In summer 2015, a Saudi 1000-bed tertiary care hospital experienced a serious outbreak among patients of Middle Eastern Respiratory Syndrome (MERS); during which, some healthcare providers contracted the virus, but none died. The outbreak provoked not only fear and stress; but also professional, emotional, ethical, and social conflicts and tension among healthcare providers and patients alike. Therefore, this study aims to explore what healthcare providers, who survived coronavirus infection, have experienced as a MERS patient and how the infection affected their relationship with their colleagues.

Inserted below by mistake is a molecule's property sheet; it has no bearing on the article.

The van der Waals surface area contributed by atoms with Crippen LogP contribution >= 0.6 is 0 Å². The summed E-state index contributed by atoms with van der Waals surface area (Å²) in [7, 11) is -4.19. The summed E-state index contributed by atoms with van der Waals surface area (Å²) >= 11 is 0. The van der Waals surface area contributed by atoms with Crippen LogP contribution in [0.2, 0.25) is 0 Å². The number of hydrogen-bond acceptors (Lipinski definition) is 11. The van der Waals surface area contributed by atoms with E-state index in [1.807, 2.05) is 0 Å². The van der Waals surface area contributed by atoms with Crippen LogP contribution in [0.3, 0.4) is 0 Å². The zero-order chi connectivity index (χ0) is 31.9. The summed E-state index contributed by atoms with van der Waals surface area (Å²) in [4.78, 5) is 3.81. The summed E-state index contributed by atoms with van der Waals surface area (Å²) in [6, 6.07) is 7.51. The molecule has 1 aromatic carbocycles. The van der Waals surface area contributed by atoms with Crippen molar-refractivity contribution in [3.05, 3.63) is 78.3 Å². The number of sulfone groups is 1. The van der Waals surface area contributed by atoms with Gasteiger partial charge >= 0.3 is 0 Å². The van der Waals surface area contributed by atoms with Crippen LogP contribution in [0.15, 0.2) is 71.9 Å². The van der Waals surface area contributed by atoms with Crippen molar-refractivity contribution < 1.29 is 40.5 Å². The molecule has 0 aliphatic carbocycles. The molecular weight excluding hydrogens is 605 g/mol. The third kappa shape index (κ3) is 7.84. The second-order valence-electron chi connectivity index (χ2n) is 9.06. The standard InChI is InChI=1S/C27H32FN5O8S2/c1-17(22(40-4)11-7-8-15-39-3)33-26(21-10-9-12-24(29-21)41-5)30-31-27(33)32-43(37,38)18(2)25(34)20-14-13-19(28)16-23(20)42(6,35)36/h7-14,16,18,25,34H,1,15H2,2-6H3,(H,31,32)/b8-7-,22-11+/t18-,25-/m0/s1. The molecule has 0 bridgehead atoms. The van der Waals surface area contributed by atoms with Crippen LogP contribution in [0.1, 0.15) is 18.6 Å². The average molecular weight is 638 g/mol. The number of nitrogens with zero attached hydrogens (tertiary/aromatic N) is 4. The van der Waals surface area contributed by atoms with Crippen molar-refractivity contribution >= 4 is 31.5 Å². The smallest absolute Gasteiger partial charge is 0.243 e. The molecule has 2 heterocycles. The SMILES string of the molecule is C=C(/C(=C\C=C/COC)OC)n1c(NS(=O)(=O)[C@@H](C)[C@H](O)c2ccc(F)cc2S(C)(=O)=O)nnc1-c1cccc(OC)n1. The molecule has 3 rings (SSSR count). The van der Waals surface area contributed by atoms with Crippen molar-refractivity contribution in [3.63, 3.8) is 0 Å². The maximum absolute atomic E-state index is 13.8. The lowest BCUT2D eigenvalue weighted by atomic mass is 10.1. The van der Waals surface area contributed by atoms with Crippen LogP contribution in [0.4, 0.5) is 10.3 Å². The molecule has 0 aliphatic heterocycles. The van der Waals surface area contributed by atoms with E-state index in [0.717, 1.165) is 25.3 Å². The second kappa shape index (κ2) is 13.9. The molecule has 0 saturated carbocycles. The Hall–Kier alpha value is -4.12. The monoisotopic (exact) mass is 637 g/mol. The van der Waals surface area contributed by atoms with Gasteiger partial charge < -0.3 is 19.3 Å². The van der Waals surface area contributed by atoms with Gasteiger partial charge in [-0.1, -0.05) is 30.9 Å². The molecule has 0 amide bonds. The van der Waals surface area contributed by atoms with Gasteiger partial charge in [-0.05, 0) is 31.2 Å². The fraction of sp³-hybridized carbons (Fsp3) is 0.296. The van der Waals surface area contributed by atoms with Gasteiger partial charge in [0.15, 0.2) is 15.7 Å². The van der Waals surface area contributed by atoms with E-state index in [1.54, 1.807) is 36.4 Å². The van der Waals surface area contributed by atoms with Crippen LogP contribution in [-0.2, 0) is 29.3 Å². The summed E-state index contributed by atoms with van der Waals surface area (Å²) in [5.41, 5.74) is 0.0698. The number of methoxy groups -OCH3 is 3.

Semi-structured, face-to-face interviews were conducted individually with seven survivors (healthcare providers). Each interview lasted up to 90 min, and the data were analysed using the thematic analysis technique. Within the participants’ rich and illuminating experiences, four themes were identified: caring for others in the defining moments, perceived prejudice behaviours and stigmatisation, lived moments of traumatic fear and despair, and denial and underestimation of the seriousness of the disease at the individual and organisational levels. Survivors still suffered as a result of their traumatic experiences, which might negatively influence their performance. As these survivors are vulnerable, it is their organisation’s responsibility to provide a system that embraces HCPs during and after disastrous events

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